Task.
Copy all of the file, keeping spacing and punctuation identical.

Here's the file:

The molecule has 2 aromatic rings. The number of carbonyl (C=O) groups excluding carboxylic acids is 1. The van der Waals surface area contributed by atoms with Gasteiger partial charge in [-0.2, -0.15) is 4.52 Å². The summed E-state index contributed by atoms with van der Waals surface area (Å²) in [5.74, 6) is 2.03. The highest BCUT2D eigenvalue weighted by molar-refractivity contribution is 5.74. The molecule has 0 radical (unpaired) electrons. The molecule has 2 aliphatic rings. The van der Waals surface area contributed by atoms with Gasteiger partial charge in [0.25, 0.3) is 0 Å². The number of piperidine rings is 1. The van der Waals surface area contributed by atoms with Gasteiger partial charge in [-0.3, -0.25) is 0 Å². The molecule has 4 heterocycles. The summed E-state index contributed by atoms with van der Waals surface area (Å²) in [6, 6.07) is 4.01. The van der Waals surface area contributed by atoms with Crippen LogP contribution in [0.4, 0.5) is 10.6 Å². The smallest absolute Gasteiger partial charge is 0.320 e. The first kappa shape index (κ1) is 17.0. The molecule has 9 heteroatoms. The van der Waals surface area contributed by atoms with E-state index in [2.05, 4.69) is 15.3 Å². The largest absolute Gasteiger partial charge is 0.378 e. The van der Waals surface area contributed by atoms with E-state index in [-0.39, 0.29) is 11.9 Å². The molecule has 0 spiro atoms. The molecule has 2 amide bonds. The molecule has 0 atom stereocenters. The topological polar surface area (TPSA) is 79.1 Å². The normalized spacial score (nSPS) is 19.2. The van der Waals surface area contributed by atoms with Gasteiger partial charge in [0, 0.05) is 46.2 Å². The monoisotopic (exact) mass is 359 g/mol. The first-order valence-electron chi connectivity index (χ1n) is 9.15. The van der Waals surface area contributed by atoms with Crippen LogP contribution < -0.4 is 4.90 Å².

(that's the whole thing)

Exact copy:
The molecule has 2 aromatic rings. The number of carbonyl (C=O) groups excluding carboxylic acids is 1. The van der Waals surface area contributed by atoms with Gasteiger partial charge in [-0.2, -0.15) is 4.52 Å². The summed E-state index contributed by atoms with van der Waals surface area (Å²) in [5.74, 6) is 2.03. The highest BCUT2D eigenvalue weighted by molar-refractivity contribution is 5.74. The molecule has 0 radical (unpaired) electrons. The molecule has 2 aliphatic rings. The van der Waals surface area contributed by atoms with Gasteiger partial charge in [0.25, 0.3) is 0 Å². The number of piperidine rings is 1. The van der Waals surface area contributed by atoms with Gasteiger partial charge in [-0.3, -0.25) is 0 Å². The molecule has 4 heterocycles. The summed E-state index contributed by atoms with van der Waals surface area (Å²) in [6, 6.07) is 4.01. The van der Waals surface area contributed by atoms with Crippen LogP contribution in [0.4, 0.5) is 10.6 Å². The smallest absolute Gasteiger partial charge is 0.320 e. The first kappa shape index (κ1) is 17.0. The molecule has 9 heteroatoms. The van der Waals surface area contributed by atoms with E-state index in [2.05, 4.69) is 15.3 Å². The largest absolute Gasteiger partial charge is 0.378 e. The van der Waals surface area contributed by atoms with E-state index in [-0.39, 0.29) is 11.9 Å². The molecule has 0 spiro atoms. The molecule has 2 amide bonds. The molecule has 0 atom stereocenters. The topological polar surface area (TPSA) is 79.1 Å². The normalized spacial score (nSPS) is 19.2. The van der Waals surface area contributed by atoms with Gasteiger partial charge in [0, 0.05) is 46.2 Å². The monoisotopic (exact) mass is 359 g/mol. The first-order valence-electron chi connectivity index (χ1n) is 9.15. The van der Waals surface area contributed by atoms with Crippen LogP contribution < -0.4 is 4.90 Å².